The Question of New Territory in Target Margin’s Pay No Attention to the Girl
At the beginning of Pay No Attention to the Girl, actor Caitlin Nasema Cassidy stands on a chair and introduces herself as Target Margin’s Founding Artistic Director David Herskovits. She then opens her mouth to begin telling a story, but has forgotten where to start. The entire ensemble joins her in an immediate devolution: struggling to remember the events of their source text, correcting each other, and prompting one another. As they search for clarity, the cohort ritualistically disrupts and reassembles a dreamscape of quotidian objects. And that, to be quite basic about it, is the whole play.
To begin a piece with an immediate breakdown of language successfully deflates any sense of ceremony surrounding their ages old source material (The One Thousand and One Nights). And, as the play progresses, the kernel that has guided the company’s exploration is clear. We watch the actors negotiate themselves in relation to these ancient stories in real time. That negotiation is funneled through a variegated gamut of storytelling genre. In one moment the delivery feels like the kitchen of a domestic comedy, and then suddenly it evokes a large Peter Schumann-style spectacle. Mnouchkine’s chaotic works that span storytelling disciplines and cross cultural boundaries must be points of reference here, to be sure. We also swerve through musical theater about genitals, as well as sequences that are staged vignettes of made up silent films. The sense of risk, scrappiness, and, in the words of Herskovits, “failure” is strong. But, what’s the pay off?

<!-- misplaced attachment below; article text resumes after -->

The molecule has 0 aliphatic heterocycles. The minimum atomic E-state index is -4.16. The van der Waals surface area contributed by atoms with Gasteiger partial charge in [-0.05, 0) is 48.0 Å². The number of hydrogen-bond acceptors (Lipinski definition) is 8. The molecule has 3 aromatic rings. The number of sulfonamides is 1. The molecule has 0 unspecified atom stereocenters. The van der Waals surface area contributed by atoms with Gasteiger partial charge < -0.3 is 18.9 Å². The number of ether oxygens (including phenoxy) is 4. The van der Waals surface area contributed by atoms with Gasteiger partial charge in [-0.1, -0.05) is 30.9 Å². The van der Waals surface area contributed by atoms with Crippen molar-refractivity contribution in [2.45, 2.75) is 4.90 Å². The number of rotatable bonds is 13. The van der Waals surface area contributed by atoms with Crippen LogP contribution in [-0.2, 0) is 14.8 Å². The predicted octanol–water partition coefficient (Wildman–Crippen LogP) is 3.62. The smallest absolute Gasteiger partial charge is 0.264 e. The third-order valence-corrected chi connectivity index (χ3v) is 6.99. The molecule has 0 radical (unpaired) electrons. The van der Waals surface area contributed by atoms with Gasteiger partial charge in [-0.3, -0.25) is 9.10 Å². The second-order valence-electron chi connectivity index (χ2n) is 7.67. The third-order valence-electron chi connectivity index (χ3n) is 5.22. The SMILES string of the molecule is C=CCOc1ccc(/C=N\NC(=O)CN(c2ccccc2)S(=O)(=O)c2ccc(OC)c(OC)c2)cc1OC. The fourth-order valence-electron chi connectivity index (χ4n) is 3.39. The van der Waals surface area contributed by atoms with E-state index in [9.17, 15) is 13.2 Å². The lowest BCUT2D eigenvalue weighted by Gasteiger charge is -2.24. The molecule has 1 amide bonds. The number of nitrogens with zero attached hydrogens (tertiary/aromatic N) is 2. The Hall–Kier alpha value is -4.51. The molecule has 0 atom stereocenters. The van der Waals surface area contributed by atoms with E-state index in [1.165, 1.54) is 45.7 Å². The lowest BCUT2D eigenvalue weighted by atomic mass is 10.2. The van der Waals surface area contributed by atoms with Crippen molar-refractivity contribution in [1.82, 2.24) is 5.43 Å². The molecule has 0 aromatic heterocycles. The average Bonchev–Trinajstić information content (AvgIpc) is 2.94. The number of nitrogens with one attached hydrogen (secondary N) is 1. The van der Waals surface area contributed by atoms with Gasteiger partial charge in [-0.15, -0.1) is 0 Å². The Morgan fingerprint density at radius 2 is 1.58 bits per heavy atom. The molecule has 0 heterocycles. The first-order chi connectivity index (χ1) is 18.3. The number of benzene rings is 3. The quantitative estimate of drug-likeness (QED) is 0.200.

I feel a bit allergic to the ethics of holding an audience captive for works that foreground failure. The strange chaos of the production is palpable. And, to risk on such a large scale is a dreamy opportunity for the company. But, unfortunately, the spirit of open-endedness overpowered any modicum of clarity surrounding the storytelling. While I found the production pleasurable at first, I became frustrated with the seemingly deliberate muddiness. Exploration overpowered communication, which is ironic for a production that claims to be about storytelling as an art form.
The piece owes much of its charm to Carolyn Mraz’s playful scenic design. She turns the cavernous space into a viable jewel box of possibility. I wish the company had activated the full potential of the space more boldly through more rigorous dramaturgical structuring.
Overall, Herskovits’s notion of failure-as-necessity is the most evident takeaway of this production. The show’s most cultivated seed is its continuous open-ended excavation of new territory, both spiritual and physical. Herskovits’s process surely encouraged many blissful moments of artistic failure, and many of these moments might have been included in the product. It’s a great thought to remind us all about the importance of failure. But, I think someone like Ernesto Pujol would take issue with a production like this. Pujol writes in his “The Cult of Creative Failure”:
“Far beyond the art world, in the real world, failure is the privilege of the rich. […] Material and moral bankruptcy of creative and prosaic projects is the privilege of a capitalist aristocracy. But when artists are entrusted with the well-being of communities, ethically speaking, they cannot afford to fail them. Real failure is not a project option.”
I must note that Herskovits and Pujol use the word failure in two decidedly different contexts. Pujol, for example, approaches his account from the perspective of fine art or studio art. Nonetheless, the question remains for all of us:
How can we better balance the spirit of artistic failure with being more genuinely responsible to our audience?